No matter what industry you’re in, accounting is one of those critical tasks that requires diligence and attention to detail. Needless to say, it’s not usually the favorite activity for most business owners or managers. Accounting for a construction company is even more complicated and often cumbersome. There are so many details, departments, and partners to consider that it’s a wonder anyone does it correctly at all!
Accuracy is an attainable goal, though! With a clearly defined goal, powerful tools like construction bookkeeping and accounting software, and a comprehensive understanding of all the factors that go into the process, you can set your construction company up for profitability and success.
To help you avoid costly construction accounting errors, we’ve rounded up some of the more common construction mistakes people make so you can learn how to prevent them. But before we dig in, let’s go over some basics.
Accounting for a Construction Company vs. Traditional Accounting
The main difference between accounting for a construction company and traditional accounting is the amount of variables involved. A typical business sells a specific set of goods from a single location. The overhead costs remain predictable, and the sale of each item closes the same day that the revenue comes in. It’s a straightforward process that works well for a number of organizations.
Accounting for construction companies, however, is constantly in motion. There are job sites in various locations, varied daily travel time, project timelines that start and stop at a moment’s notice, plus an inventory that is almost impossible to predict correctly.
From sales to overhead costs, there are key differences that make the best practices for accounting for construction companies unique. They also make manual bookkeeping frustrating, at best. 😖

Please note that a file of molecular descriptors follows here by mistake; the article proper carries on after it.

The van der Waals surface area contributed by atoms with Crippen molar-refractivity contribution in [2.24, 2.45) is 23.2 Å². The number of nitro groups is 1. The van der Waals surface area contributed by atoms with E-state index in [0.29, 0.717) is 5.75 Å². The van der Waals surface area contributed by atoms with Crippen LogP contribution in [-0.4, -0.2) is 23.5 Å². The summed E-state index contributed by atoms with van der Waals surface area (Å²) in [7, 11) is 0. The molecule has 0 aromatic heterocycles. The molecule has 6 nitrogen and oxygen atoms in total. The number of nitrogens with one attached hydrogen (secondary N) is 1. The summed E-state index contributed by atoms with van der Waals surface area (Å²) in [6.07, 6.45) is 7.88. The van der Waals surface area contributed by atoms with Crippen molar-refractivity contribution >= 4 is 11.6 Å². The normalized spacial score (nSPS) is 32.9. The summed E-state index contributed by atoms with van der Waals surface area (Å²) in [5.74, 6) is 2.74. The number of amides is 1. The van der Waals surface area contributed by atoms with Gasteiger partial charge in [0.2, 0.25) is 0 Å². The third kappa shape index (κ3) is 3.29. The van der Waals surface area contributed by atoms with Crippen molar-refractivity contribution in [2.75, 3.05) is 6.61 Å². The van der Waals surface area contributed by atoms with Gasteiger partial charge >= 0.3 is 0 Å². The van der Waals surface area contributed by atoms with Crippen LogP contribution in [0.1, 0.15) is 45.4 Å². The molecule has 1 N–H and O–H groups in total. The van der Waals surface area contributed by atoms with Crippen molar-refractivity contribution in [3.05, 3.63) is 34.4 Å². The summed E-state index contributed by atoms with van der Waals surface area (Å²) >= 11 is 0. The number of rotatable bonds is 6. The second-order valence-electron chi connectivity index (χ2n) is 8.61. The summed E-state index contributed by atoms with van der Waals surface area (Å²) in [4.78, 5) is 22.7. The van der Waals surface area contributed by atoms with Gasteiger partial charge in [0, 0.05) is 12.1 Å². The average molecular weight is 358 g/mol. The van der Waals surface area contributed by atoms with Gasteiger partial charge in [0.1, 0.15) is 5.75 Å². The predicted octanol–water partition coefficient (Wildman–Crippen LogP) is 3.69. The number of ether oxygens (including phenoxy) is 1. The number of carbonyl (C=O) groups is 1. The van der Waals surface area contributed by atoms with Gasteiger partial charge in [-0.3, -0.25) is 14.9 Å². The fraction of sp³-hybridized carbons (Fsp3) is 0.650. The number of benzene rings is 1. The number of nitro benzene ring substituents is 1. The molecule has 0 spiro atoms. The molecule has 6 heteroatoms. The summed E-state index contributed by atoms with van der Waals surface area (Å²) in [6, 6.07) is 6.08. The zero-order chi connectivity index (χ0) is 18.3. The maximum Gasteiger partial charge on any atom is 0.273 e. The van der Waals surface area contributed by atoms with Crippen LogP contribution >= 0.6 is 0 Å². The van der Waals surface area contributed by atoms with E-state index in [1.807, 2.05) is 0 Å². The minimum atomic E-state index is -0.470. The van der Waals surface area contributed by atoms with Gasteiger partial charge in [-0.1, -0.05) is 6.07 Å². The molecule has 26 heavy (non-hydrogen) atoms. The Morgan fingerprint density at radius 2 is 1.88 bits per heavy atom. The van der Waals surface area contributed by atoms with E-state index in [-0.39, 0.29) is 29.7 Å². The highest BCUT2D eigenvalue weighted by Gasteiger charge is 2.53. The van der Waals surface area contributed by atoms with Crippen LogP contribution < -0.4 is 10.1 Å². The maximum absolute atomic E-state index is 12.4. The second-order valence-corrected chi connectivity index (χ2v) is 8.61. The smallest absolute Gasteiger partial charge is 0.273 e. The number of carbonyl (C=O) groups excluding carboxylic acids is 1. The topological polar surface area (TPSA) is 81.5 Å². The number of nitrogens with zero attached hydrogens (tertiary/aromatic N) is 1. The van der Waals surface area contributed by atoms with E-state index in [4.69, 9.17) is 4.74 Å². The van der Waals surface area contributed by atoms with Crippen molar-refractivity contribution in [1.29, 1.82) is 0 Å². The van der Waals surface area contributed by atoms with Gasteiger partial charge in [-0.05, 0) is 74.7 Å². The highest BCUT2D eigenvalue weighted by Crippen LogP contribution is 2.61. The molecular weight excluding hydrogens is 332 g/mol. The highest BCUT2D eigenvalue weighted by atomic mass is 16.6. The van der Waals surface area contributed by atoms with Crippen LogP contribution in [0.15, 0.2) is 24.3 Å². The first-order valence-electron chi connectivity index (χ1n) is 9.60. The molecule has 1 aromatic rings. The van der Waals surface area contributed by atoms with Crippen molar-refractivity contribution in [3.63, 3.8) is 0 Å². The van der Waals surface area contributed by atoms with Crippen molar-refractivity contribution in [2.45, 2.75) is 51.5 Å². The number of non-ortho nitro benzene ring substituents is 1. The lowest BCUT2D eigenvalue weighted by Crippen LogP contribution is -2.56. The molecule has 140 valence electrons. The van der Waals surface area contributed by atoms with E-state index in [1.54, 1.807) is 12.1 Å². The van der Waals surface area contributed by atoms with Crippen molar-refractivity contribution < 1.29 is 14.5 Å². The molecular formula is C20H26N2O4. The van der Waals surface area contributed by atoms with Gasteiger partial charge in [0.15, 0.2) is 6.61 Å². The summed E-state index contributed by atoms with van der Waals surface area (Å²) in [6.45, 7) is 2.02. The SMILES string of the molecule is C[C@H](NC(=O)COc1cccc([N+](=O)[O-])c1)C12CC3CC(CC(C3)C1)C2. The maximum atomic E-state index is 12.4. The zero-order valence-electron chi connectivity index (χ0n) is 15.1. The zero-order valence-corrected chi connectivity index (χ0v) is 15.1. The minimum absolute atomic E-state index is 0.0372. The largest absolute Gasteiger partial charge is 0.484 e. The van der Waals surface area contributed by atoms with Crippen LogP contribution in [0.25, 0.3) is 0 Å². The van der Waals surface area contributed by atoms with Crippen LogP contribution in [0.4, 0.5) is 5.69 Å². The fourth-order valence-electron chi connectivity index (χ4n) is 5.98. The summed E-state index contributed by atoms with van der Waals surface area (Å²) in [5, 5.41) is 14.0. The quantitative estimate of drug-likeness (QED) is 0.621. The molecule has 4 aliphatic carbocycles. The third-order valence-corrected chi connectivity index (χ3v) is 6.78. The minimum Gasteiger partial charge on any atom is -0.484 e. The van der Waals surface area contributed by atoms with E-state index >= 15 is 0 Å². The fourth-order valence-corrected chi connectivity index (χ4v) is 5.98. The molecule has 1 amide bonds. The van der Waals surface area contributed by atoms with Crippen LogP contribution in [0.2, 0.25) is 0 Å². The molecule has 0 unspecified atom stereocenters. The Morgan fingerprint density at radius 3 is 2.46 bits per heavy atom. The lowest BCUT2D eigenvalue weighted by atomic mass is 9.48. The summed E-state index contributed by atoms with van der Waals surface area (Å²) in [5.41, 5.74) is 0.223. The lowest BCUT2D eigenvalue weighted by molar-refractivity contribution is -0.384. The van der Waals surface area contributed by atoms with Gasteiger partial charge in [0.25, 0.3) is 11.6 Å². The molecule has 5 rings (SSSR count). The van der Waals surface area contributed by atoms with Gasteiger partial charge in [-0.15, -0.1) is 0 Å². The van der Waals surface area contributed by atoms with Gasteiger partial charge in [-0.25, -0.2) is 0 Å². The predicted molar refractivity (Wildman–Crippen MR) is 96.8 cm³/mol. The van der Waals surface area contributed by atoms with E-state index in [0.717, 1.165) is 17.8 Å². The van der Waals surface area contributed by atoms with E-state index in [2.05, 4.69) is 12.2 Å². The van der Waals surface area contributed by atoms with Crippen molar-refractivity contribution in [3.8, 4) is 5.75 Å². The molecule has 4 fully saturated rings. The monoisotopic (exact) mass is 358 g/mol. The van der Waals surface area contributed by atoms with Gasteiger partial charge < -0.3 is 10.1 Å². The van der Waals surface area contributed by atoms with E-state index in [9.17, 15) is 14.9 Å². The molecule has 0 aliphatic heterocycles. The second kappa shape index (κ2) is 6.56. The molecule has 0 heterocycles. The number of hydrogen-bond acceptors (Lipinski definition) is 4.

Of course, there are some people who are able to manage their books well without the aid of technology or other resources, but let’s be honest—that sounds terrible! For the rest of us, we rely on tech and resources to help follow best practices, identify warning signs regarding our financial health, and maintain quality and accuracy on all construction company financial statements.
Common Mistakes Made in Accounting for Construction Companies
While knowing how to manage your books is helpful, it’s almost more important to know what not to do. Minor mistakes turn into insurmountable debt quickly when you’re trying to manage so many different elements.
To help set you up for success, we uncovered the most common mistakes construction teams make in their bookkeeping. Apply these learnings to your current process to ensure that you don’t create any catastrophic errors.
Inaccurate Overhead Calculations
Construction companies typically must account for high overhead costs in their accounting. Tools, insurance, maintenance, training, and workers’ compensation are all common expenses in construction company financial statements. Other industries don’t have to worry about most of them, so their bookkeeping is less complicated.
Many times, accounting mistakes come when the budget doesn’t attribute enough revenue to overhead expenses. Construction companies often use labor costs to determine how much overhead to allocate.
But, different projects require flexibility in your format. For example, if your new project can be done using more equipment and fewer labor hours, you might under-allocate budget to your overhead costs.